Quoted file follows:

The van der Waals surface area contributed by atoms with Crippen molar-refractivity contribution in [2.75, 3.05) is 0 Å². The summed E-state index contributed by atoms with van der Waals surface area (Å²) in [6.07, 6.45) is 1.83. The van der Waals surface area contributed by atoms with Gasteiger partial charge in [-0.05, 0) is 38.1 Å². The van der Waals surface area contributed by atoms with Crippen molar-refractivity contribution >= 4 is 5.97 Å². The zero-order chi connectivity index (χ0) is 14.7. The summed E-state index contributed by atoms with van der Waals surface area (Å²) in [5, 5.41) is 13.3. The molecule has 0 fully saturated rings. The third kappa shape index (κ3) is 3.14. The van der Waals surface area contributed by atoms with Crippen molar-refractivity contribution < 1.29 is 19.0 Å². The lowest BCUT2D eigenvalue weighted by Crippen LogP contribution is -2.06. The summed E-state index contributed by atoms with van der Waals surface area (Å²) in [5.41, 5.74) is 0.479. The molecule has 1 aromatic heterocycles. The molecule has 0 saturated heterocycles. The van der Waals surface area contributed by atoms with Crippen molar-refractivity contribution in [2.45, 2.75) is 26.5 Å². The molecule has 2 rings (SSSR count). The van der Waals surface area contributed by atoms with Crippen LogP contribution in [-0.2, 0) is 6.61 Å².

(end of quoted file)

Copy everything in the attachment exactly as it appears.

The van der Waals surface area contributed by atoms with Crippen molar-refractivity contribution in [2.75, 3.05) is 0 Å². The summed E-state index contributed by atoms with van der Waals surface area (Å²) in [6.07, 6.45) is 1.83. The van der Waals surface area contributed by atoms with Gasteiger partial charge in [-0.05, 0) is 38.1 Å². The van der Waals surface area contributed by atoms with Crippen molar-refractivity contribution >= 4 is 5.97 Å². The zero-order chi connectivity index (χ0) is 14.7. The summed E-state index contributed by atoms with van der Waals surface area (Å²) in [5, 5.41) is 13.3. The molecule has 0 fully saturated rings. The third kappa shape index (κ3) is 3.14. The van der Waals surface area contributed by atoms with Crippen molar-refractivity contribution < 1.29 is 19.0 Å². The lowest BCUT2D eigenvalue weighted by Crippen LogP contribution is -2.06. The summed E-state index contributed by atoms with van der Waals surface area (Å²) in [5.41, 5.74) is 0.479. The molecule has 1 aromatic heterocycles. The molecule has 0 saturated heterocycles. The van der Waals surface area contributed by atoms with Crippen molar-refractivity contribution in [2.45, 2.75) is 26.5 Å². The molecule has 2 rings (SSSR count). The van der Waals surface area contributed by atoms with Crippen LogP contribution in [-0.2, 0) is 6.61 Å².